Tuesday, April 5, 2011
Thoughts: Their Eyes Were Watching God by Zora Neale Hurston
When I first picked up Zora Neale Hurston’s Their Eyes Were Watching God, I thought the book would be ridiculously boring. The cause? My copy’s tedious Foreword. I’m really glad I persevered—i.e. skipped the Foreword and started reading the first chapter—because the book is now one of my all-time favorites.
At the age of seventeen, Janie's grandmother urges her to marry an older man for his huge property. Thinking that love automatically comes with marriage, Janie agrees, and is disappointed when she learns that he wants a farm hand, not a wife. She runs away with the smooth-talking Joe, who, once again, doesn’t want a wife, just a beautiful trophy. When Joe dies, Janie becomes a well-off widow, and meets the younger Tea Cake. Despite the age difference, they fall in love, and Janie finally begins to discover who she really is.
I can’t rave enough about this book. Hurston’s writing is so beautiful, and unlike anything I’ve ever read before. The whole time I was reading, I felt like I had a piece of pink cotton candy in my mouth—for some reason, Hurston’s prose just tastes sweet. She puts the most unexpected words together, and infuses them with profound meaning that made me stop to think A LOT. At first, I was intimidated by the use of Ebonics in the novel, but it was actually pretty easy to read after the first couple of pages.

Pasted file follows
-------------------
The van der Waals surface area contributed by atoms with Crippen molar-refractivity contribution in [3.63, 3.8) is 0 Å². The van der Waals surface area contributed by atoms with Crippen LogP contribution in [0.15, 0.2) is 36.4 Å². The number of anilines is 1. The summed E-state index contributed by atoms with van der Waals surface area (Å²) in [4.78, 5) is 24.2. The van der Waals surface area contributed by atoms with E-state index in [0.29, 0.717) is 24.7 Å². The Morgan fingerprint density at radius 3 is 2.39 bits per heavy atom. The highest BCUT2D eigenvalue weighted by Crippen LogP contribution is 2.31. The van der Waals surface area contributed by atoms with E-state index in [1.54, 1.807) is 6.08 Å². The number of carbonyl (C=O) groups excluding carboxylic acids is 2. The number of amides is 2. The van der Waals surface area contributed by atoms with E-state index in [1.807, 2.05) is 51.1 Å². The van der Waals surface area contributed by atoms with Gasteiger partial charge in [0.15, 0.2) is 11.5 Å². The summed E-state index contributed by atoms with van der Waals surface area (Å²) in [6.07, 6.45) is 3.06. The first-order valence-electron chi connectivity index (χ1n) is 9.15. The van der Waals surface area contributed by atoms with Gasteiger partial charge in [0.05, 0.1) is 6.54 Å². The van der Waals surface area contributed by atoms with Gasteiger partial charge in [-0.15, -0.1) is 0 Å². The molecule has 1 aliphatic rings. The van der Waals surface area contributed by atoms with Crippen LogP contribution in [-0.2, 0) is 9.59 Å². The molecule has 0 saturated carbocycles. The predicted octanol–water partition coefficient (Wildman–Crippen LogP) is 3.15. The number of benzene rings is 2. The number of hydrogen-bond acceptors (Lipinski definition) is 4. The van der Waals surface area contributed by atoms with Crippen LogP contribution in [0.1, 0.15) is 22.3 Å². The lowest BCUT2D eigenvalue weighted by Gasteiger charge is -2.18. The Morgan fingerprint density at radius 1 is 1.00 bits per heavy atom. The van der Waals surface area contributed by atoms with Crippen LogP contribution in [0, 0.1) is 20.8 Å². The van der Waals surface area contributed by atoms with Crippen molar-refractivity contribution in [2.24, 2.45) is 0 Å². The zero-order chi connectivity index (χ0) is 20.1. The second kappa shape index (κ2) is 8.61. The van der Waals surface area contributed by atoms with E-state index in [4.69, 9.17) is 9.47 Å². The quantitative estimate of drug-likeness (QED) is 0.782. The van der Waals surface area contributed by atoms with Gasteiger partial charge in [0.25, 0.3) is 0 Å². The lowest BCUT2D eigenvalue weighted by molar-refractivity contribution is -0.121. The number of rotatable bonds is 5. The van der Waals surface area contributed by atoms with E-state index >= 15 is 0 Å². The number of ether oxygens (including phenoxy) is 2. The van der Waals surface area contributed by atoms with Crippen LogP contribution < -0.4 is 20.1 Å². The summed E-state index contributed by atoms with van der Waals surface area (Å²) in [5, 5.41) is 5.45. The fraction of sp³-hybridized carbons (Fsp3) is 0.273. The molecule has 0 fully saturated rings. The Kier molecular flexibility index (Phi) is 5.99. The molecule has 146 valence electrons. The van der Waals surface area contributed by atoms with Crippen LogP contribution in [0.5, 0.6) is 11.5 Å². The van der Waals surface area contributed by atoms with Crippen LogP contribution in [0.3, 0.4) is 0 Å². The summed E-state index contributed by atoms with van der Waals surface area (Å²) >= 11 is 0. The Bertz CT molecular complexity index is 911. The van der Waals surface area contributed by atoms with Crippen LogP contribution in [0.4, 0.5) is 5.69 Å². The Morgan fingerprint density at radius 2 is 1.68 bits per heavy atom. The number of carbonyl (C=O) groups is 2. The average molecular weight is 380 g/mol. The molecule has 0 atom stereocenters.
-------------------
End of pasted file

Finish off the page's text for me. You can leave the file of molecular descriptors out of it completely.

Janie is a wonderful female character. As a young girl, she allows other people to make crucial decisions for her. Joe, for example, wouldn’t let her laugh and talk to the other men in town. He wanted her to stay in their store, and to keep quiet. Slowly, she learned to stand up for herself, and discovered who she really was. That’s saying a lot about a novel first published in 1937. Next to Janie, Tea Cake, her third husband, is also a great character. Except for one incident in the novel, they treated each other like equals, and he was the first person who let her come out of her shell.
The edition I own has an Afterword, and I skipped that one, too. After reading the last page, I simply put the book down, and thought about people whose eyes are still watching God. Personally, I think we all wonder why certain bad things happens to us, and we all have a lot of questions that God will probably never answer. But that’s life, though, and Their Eyes Were Watching God is still making me think long and hard about it.
Rating: 5/5 I will definitely reread this book.
P.S: If you’ve read this book, what did you think of the ending? I really need to talk about it. *Starts jumping up and down.*